Tuesdays With Morrie

Hank Mattimore
Reproduced with Permission

I find myself re-reading "Tuesdays With Morrie" for the third time. What a marvelous read! For those of you who have not read it, "Tuesdays With Morrie" is the story of an old professor dying of ALS, spending his Tuesdays with a former student, sharing with him some of life's great secrets. Despite his weakening condition, Morrie takes time to talk, not only to the young man, but to many other people who come to the old man's house with their problems.

At one point in the book, the dying man asks his former student, "Why do you think it's important for me to listen to other people's problems? Don't I have enough pain and suffering of my own?" He answers his own question. "Of course I do, but giving to other people is what makes me feel ALIVE. When I give my time, when I can make someone smile after he was feeling sad, it's as close to healthy as I ever feel."

I think most of us, as we age, can relate to Morrie's desire to feel ALIVE. We go to fitness centers or buy new clothes so we can look better. We leave the house and go on a trip to get out of our rut. We re-arrange the furniture or plant a garden or get ourselves a tummy tuck or a viagra prescription so we can demonstrate to ourselves and to others that we may be old but we're not dead. All these behaviors are very natural and perhaps helpful but I suspect that none of them are as effective as Morrie's formula for feeling really alive, giving to other people.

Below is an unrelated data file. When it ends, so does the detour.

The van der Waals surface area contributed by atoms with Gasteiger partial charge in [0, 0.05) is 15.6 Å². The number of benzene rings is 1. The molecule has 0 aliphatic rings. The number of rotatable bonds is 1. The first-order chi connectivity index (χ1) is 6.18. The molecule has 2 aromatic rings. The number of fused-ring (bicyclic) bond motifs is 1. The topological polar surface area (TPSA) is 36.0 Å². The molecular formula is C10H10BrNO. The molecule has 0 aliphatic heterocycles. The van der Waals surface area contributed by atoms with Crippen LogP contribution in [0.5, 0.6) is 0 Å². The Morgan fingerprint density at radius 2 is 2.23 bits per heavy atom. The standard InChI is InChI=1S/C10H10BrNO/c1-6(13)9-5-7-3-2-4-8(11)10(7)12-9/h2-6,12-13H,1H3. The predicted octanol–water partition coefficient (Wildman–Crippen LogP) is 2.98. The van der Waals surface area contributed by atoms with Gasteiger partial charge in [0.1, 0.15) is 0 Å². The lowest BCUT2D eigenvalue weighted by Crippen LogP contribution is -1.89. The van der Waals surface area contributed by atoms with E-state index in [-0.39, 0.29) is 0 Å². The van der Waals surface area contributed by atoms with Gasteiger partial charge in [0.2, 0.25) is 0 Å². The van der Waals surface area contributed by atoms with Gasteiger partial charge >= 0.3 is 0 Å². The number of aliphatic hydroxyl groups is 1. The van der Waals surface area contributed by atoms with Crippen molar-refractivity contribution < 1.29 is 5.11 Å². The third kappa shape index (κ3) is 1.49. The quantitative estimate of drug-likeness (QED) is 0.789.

It's hardly a new idea. Who has not bee touched by the Prayer of St. Francis Assisi....the one that goes "It is in giving that we receive, in loving that we are loved etc." But we forget, get preoccupied with ourselves and our own issues. We're afraid to give of ourselves lest someone take advantage of us.

I recall talking to a recently retired man a while back who admitted to me that he was bored with life. I suggested to him that he consider volunteering. "Oh,no, not me," he said emphatically. "Whatever I do, I want to get paid for." He prefered being bored to, in his words, "being a sucker and working for nothing."

I don't think Morrie thought he was being taken advantage of by people who looked for his counsel, even as he was dying. Morrie was wise enough to know that he needed them as much as they needed him. We are built that way, we human beings. Despite our illusion of independence, we need one another. We need to give and to receive. The magic happens when the two become one.

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